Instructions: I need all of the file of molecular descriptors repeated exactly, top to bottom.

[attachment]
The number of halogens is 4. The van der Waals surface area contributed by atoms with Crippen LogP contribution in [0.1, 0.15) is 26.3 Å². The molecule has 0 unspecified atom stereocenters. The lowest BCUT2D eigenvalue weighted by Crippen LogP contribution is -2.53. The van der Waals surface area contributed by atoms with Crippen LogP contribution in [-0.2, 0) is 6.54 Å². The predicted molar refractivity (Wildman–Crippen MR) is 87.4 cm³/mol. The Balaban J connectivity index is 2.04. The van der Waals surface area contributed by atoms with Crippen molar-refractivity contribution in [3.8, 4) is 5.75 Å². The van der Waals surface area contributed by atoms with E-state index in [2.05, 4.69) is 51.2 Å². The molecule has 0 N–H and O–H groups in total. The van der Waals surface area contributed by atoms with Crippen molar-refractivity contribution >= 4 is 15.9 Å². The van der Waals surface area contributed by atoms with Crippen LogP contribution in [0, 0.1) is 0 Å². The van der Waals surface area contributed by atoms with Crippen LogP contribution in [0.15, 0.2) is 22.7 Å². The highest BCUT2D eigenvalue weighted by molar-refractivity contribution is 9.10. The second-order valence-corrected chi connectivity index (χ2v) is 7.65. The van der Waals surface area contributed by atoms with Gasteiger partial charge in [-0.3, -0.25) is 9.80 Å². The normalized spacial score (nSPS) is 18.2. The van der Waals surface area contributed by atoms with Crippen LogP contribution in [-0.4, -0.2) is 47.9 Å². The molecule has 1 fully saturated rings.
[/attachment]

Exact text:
The number of halogens is 4. The van der Waals surface area contributed by atoms with Crippen LogP contribution in [0.1, 0.15) is 26.3 Å². The molecule has 0 unspecified atom stereocenters. The lowest BCUT2D eigenvalue weighted by Crippen LogP contribution is -2.53. The van der Waals surface area contributed by atoms with Crippen LogP contribution in [-0.2, 0) is 6.54 Å². The predicted molar refractivity (Wildman–Crippen MR) is 87.4 cm³/mol. The Balaban J connectivity index is 2.04. The van der Waals surface area contributed by atoms with Crippen molar-refractivity contribution in [3.8, 4) is 5.75 Å². The van der Waals surface area contributed by atoms with E-state index in [2.05, 4.69) is 51.2 Å². The molecule has 0 N–H and O–H groups in total. The van der Waals surface area contributed by atoms with Crippen molar-refractivity contribution >= 4 is 15.9 Å². The van der Waals surface area contributed by atoms with Crippen LogP contribution in [0, 0.1) is 0 Å². The van der Waals surface area contributed by atoms with Crippen LogP contribution in [0.15, 0.2) is 22.7 Å². The highest BCUT2D eigenvalue weighted by molar-refractivity contribution is 9.10. The second-order valence-corrected chi connectivity index (χ2v) is 7.65. The van der Waals surface area contributed by atoms with Gasteiger partial charge in [-0.3, -0.25) is 9.80 Å². The normalized spacial score (nSPS) is 18.2. The van der Waals surface area contributed by atoms with Crippen LogP contribution in [-0.4, -0.2) is 47.9 Å². The molecule has 1 fully saturated rings.